We’re not surprised. Back in the day we tried to help a then TAP writer who’s now on to other things to understand John Yoo was not the breaking story. Focus on Cheney’s office yada yada yada. Laid it all out. If this was so true, how come no one else was talking about that Addington guy? It was like pulling teeth. We pointed them to the Iran Contra Minority Report and the Cheney/Addington role there and Addington’s connection to Casey. Finally, after an eternity the light bulb went off.

    Glad to see Reuters point out Fernholz continues that fine tradition.

  16. Comment says

    We’re not sure, but we think Taibbi errs when he says Obama promised to renegotiate NAFTA – Our recollection is that he implied that, but did not say that and mostly he sort of Clintonianly talked about addditional agreements rather than scraping the whole treaty. To borrow from “Joe” “The” “Plumber,” Obama was tap dancing around the issue like Sammy Davis Jr. For the obvious reason that the money fellas are pro NAFTA and the proles are not.

    re 45 minute gate:
    http://www.guardian.co.uk/politics/2009/dec/08/45-minutes-wmd-taxi-driver

    Wolfowitz loved that claim.

  17. Comment says

    Taibbi responds to Prospect attack:
    http://trueslant.com/matttaibbi/2009/12/12/on-obamas-sellout-bailout-tarp-rubin-goldman-sachs-robert-bob-tim-geithner-hamilton-project-derivatives-financial-reform-citibank/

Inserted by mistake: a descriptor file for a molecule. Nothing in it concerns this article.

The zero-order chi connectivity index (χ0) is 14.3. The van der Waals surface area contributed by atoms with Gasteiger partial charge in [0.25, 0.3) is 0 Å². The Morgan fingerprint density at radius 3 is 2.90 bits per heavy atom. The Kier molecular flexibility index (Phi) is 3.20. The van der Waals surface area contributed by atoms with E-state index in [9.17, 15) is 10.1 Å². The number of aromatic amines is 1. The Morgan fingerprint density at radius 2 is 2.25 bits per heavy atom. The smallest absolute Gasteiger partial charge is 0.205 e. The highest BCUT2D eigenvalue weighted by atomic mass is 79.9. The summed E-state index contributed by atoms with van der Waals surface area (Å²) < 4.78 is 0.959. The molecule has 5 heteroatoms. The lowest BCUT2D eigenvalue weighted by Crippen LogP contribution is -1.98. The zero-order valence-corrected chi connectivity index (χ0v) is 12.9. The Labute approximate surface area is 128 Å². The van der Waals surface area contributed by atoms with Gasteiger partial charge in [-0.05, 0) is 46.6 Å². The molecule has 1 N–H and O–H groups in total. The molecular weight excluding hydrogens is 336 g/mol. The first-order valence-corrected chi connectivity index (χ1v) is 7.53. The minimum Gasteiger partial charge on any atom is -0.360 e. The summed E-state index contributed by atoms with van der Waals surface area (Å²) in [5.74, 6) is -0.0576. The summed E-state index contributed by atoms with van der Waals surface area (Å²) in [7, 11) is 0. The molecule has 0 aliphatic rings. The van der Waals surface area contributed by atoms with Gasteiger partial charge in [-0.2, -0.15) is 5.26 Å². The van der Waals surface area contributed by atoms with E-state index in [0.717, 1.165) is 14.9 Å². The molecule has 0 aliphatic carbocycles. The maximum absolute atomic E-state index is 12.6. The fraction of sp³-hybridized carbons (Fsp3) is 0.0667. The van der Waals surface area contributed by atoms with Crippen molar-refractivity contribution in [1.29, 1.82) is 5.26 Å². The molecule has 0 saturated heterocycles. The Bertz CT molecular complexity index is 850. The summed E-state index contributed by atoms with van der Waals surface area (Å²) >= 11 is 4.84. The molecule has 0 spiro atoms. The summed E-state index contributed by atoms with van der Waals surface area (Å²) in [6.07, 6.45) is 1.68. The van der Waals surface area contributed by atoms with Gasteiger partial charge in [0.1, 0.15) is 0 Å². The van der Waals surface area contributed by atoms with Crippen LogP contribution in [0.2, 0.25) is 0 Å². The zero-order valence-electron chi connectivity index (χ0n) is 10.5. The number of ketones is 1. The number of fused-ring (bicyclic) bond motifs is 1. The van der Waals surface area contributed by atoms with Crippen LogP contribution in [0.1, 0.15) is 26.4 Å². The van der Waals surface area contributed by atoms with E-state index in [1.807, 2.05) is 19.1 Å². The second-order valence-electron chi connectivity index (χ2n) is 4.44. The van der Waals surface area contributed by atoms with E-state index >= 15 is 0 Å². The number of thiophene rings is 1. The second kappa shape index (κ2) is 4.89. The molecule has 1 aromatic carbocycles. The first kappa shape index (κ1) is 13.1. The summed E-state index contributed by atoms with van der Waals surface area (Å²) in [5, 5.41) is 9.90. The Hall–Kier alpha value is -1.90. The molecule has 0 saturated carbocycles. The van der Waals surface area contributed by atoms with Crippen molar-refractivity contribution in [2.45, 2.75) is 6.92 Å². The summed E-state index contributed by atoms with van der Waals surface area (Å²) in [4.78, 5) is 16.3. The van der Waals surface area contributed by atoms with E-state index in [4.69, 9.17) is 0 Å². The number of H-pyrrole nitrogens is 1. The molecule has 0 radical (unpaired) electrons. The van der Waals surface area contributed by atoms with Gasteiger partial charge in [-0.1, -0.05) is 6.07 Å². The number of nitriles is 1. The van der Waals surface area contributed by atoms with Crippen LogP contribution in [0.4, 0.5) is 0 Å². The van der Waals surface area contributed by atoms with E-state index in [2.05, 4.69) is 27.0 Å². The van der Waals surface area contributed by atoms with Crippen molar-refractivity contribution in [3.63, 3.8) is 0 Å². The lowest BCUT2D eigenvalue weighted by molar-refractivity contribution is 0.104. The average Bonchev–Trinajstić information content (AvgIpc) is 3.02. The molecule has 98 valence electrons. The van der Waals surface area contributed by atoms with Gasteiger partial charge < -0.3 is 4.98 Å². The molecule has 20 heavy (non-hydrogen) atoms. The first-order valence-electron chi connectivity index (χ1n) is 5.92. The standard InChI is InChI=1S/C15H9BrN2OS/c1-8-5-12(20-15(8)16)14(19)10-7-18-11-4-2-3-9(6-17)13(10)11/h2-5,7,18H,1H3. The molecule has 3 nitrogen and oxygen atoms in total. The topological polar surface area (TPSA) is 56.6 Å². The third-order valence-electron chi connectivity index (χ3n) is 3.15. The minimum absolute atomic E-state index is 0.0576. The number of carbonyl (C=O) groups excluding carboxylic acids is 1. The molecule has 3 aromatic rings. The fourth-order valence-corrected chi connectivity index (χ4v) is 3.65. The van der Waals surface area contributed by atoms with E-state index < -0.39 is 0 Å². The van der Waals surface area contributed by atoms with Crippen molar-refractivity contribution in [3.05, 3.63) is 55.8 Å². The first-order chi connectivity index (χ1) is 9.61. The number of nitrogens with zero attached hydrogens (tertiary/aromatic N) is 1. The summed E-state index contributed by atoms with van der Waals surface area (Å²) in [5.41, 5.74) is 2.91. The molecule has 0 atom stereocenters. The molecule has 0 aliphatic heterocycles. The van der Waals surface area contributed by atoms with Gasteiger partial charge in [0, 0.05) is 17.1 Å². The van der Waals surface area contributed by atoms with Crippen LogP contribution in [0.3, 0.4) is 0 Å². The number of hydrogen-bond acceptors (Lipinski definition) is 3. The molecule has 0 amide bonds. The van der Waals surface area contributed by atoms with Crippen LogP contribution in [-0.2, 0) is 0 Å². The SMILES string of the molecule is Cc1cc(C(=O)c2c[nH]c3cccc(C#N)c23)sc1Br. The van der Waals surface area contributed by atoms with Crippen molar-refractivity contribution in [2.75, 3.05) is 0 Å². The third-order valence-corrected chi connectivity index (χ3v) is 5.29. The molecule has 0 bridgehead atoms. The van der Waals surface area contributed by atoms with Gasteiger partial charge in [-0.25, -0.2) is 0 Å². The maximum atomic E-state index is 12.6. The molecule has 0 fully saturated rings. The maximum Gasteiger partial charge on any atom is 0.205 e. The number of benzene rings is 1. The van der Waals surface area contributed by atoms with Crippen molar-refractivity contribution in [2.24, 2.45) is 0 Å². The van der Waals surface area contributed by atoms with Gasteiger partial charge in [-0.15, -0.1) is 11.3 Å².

We love these feuds – we were surprised Taibbi made that Rubin error since it is a common error on the old right wing Clinton hater sites. So the RS staff must be young and not been around then.
    But talented as Taibbi is , he is sort of obnoxious himself – We mean that mostly as a complement since it serves to sting the polite grandees like Friedman et al (who are also obnoxious in a different way) – Anyway, it was interesting that Taibbi called Prospect obnoxious – There is some mirror imaging going on.

  18. Comment says

    So we used to go to Clydes in G-town and loved their hamburgers and basic foods. But it has been a while – glad to see you like them. Are they good?